Sadc tips Bulawayo leather sector for IPRs benefits

29 Nov, 2022 - 00:11 0 Views
Sadc tips Bulawayo leather sector for IPRs benefits THE Southern African Development Community (Sadc)

The Chronicle

Michael Makuza, Business Reporter

SADC says the Bulawayo leather industry should now benefit more from embracing intellectual property rights (IPRs) following a capacity building training it conducted with local business players.

Through its regional programme on Support to Industrialisation and the Productive Sectors (SIPS),SADC and its partners recently engaged local leather sector players over opportunities to be exploited through mainstreaming IPRs aspects.

SIPS is a programme aimed at improving private sector participation in the regional leather, pharmaceutical and medical value chains in the SADC region and is supported by the European Union (EU) and the German Federal Ministry for Economic Co-operation and Development (BMZ) to enhance the expansion of regional value chains and promote dialogue between the private and public sectors.

“The Bulawayo Leather Cluster in Zimbabwe expects to realise more business value from embracing Intellectual Property Rights (IPR) following a capacity building training by the Southern Africa

Development Community regional programme on Support to Industrialisation and the Productive Sectors,” said SADC in a latest statement.

It said the training, which was held in Harare, offered training to small and medium enterprises (SMEs) in the leather sector from across the SADC region.

These were equipped with knowledge to harness the full value of Intellectual Property Rights including trademarks and patents, among others, arising from their innovations.

The workshop was convened by the Sadc Secretariat, in partnership with the African Regional Intellectual Property Oganisation (ARIPO) and was attended by representatives of SMEs in the leather industry from Botswana, Eswatini, Lesotho, Democratic Republic of Congo, Malawi, United Republic of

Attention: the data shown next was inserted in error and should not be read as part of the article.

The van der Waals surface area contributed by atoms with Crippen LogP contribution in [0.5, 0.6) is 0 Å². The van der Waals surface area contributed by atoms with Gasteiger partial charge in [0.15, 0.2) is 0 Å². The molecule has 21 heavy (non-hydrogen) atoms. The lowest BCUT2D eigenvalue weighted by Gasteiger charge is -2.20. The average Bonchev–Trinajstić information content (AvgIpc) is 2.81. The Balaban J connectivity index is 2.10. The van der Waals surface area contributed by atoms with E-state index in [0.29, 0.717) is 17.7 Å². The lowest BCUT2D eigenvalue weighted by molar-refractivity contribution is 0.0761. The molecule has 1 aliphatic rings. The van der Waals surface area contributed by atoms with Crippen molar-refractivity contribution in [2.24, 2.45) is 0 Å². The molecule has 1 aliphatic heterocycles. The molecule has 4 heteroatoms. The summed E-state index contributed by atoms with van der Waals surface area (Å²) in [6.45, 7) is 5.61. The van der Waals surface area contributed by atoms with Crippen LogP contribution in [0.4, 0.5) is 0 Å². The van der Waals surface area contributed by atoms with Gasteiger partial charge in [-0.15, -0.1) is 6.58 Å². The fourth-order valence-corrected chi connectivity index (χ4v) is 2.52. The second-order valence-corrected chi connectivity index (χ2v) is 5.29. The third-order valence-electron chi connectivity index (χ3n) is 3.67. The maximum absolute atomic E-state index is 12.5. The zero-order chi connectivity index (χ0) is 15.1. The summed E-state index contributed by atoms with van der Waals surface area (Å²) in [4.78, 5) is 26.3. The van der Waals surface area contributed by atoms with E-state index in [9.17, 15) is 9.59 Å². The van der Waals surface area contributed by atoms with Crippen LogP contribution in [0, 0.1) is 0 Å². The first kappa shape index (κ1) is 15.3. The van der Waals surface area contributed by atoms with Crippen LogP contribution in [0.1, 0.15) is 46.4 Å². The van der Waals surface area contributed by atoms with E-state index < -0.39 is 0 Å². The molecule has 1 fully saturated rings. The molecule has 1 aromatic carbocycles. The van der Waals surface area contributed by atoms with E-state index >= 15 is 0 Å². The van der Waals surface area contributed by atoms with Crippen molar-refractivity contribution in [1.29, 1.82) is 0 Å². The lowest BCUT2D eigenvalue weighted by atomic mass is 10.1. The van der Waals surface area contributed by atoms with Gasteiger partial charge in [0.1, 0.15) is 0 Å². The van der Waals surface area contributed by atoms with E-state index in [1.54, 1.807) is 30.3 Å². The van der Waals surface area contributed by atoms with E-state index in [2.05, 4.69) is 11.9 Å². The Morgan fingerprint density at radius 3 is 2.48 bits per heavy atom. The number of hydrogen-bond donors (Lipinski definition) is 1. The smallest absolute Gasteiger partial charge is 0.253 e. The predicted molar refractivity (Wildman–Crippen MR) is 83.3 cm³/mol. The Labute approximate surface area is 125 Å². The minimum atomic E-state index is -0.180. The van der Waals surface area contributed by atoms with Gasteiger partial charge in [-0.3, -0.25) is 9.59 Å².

Tanzania, and Zimbabwe.
According to the report, participants have said the training was fruitful, informative, and an eye opener and hoped the exposure will help strengthen the value chains in the sector across the region.

Bulawayo Leather Cluster secretary-general, Mr Fungai Zvinondiramba, said the SIPS programme will help to strengthen the value chains in the leather sector as most innovations in various sectors are not being protected through applicable intellectual property rights.

He said after the training programme, there was a realisation that there are opportunities for collective branding of SMEs.

“Benefits include the realisation of the intangible value of the different names that we have built over the years, and of course the knowledge that we can protect our products and innovations in Zimbabwe and the region, even internationally,” said Mr Zvinondiramba.

ARIPO

He commended support from the EU through the Common Market for Eastern and Southern Africa (Comesa) and the Africa Leather and Leather Products Institute (ALLPI) towards strengthening the leather value chain across the continent in a seamless and cost-effective manner.

Mr Zvinondiramba said through the SIPS and ALLPI initiatives, SMEs in the leather industry were being capacitated with machines through a clustering system in Harare and Bulawayo, as well as a leather design studio.

Meanwhile, at its peak in the 1990s, the leather sector was thriving, producing up to eight million pairs of shoes but most established manufacturing firms later folded citing different factors.

However, with Government interventions that included the launch of the Zimbabwe Leather Sector Strategy (2021-2030) to anchor increased investments and maximising value-addition and beneficiation to promote export-led industrialisation, the sector is now on a recovery path.

The Government also hopes that guided by the new strategy, the leather sector would increasingly lobby for the development and reform of 70 percent of the identified policies and legal frameworks for the transformation of the sector by 2030.

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